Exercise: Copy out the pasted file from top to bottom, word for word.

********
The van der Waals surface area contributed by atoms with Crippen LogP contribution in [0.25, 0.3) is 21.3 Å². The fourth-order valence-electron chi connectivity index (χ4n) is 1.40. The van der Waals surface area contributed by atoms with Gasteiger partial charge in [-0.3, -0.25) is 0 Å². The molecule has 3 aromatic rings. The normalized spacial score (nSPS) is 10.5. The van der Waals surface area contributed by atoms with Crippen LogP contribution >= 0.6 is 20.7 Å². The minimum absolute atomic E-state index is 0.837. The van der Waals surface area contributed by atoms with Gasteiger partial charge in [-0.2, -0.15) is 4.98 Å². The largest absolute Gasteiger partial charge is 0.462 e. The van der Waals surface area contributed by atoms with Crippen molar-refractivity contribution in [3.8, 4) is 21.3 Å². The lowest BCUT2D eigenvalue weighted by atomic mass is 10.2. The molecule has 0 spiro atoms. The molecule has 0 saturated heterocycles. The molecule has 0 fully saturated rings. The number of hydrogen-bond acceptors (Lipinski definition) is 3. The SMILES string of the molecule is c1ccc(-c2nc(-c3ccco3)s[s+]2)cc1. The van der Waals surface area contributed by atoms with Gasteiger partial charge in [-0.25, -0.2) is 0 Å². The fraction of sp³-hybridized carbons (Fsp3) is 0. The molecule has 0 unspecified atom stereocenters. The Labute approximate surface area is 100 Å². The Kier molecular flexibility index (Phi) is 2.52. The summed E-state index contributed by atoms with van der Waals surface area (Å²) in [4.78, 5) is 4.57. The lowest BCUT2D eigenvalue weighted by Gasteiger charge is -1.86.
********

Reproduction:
The van der Waals surface area contributed by atoms with Crippen LogP contribution in [0.25, 0.3) is 21.3 Å². The fourth-order valence-electron chi connectivity index (χ4n) is 1.40. The van der Waals surface area contributed by atoms with Gasteiger partial charge in [-0.3, -0.25) is 0 Å². The molecule has 3 aromatic rings. The normalized spacial score (nSPS) is 10.5. The van der Waals surface area contributed by atoms with Crippen LogP contribution >= 0.6 is 20.7 Å². The minimum absolute atomic E-state index is 0.837. The van der Waals surface area contributed by atoms with Gasteiger partial charge in [-0.2, -0.15) is 4.98 Å². The largest absolute Gasteiger partial charge is 0.462 e. The van der Waals surface area contributed by atoms with Crippen molar-refractivity contribution in [3.8, 4) is 21.3 Å². The lowest BCUT2D eigenvalue weighted by atomic mass is 10.2. The molecule has 0 spiro atoms. The molecule has 0 saturated heterocycles. The molecule has 0 fully saturated rings. The number of hydrogen-bond acceptors (Lipinski definition) is 3. The SMILES string of the molecule is c1ccc(-c2nc(-c3ccco3)s[s+]2)cc1. The van der Waals surface area contributed by atoms with Gasteiger partial charge in [-0.25, -0.2) is 0 Å². The fraction of sp³-hybridized carbons (Fsp3) is 0. The molecule has 0 unspecified atom stereocenters. The Labute approximate surface area is 100 Å². The Kier molecular flexibility index (Phi) is 2.52. The summed E-state index contributed by atoms with van der Waals surface area (Å²) in [4.78, 5) is 4.57. The lowest BCUT2D eigenvalue weighted by Gasteiger charge is -1.86.